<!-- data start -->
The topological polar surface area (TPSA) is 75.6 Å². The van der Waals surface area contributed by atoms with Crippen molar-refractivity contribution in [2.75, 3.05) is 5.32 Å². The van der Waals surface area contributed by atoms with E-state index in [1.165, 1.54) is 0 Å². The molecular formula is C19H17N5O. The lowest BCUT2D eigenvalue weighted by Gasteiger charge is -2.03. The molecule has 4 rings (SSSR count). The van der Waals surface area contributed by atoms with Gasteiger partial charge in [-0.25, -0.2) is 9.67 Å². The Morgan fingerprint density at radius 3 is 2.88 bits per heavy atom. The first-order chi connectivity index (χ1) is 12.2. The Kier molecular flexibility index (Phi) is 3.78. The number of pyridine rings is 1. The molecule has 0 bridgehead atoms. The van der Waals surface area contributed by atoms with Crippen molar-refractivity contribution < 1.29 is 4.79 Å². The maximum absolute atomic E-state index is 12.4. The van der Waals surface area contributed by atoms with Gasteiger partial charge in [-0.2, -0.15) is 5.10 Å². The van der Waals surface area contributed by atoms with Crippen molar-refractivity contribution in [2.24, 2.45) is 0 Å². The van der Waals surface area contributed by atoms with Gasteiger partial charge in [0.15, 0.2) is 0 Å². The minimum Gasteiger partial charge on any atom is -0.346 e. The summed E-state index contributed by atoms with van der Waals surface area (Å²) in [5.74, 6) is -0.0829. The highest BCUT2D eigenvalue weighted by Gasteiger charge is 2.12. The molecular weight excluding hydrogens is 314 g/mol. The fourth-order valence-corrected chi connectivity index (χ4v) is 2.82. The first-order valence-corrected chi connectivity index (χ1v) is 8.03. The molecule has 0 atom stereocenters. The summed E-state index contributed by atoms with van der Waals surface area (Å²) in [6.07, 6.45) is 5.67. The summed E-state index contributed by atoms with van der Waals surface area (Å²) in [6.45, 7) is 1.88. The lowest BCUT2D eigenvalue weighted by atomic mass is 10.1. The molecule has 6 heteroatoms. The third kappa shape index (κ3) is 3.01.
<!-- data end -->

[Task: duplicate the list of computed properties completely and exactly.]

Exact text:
The topological polar surface area (TPSA) is 75.6 Å². The van der Waals surface area contributed by atoms with Crippen molar-refractivity contribution in [2.75, 3.05) is 5.32 Å². The van der Waals surface area contributed by atoms with E-state index in [1.165, 1.54) is 0 Å². The molecular formula is C19H17N5O. The lowest BCUT2D eigenvalue weighted by Gasteiger charge is -2.03. The molecule has 4 rings (SSSR count). The van der Waals surface area contributed by atoms with Gasteiger partial charge in [-0.25, -0.2) is 9.67 Å². The Morgan fingerprint density at radius 3 is 2.88 bits per heavy atom. The first-order chi connectivity index (χ1) is 12.2. The Kier molecular flexibility index (Phi) is 3.78. The number of pyridine rings is 1. The molecule has 0 bridgehead atoms. The van der Waals surface area contributed by atoms with Crippen molar-refractivity contribution < 1.29 is 4.79 Å². The maximum absolute atomic E-state index is 12.4. The van der Waals surface area contributed by atoms with Gasteiger partial charge in [-0.2, -0.15) is 5.10 Å². The van der Waals surface area contributed by atoms with Crippen molar-refractivity contribution in [2.24, 2.45) is 0 Å². The van der Waals surface area contributed by atoms with Gasteiger partial charge in [0.15, 0.2) is 0 Å². The minimum Gasteiger partial charge on any atom is -0.346 e. The summed E-state index contributed by atoms with van der Waals surface area (Å²) in [5.74, 6) is -0.0829. The highest BCUT2D eigenvalue weighted by Gasteiger charge is 2.12. The molecular weight excluding hydrogens is 314 g/mol. The fourth-order valence-corrected chi connectivity index (χ4v) is 2.82. The first-order valence-corrected chi connectivity index (χ1v) is 8.03. The molecule has 0 atom stereocenters. The summed E-state index contributed by atoms with van der Waals surface area (Å²) in [6.07, 6.45) is 5.67. The summed E-state index contributed by atoms with van der Waals surface area (Å²) in [6.45, 7) is 1.88. The lowest BCUT2D eigenvalue weighted by atomic mass is 10.1. The molecule has 6 heteroatoms. The third kappa shape index (κ3) is 3.01.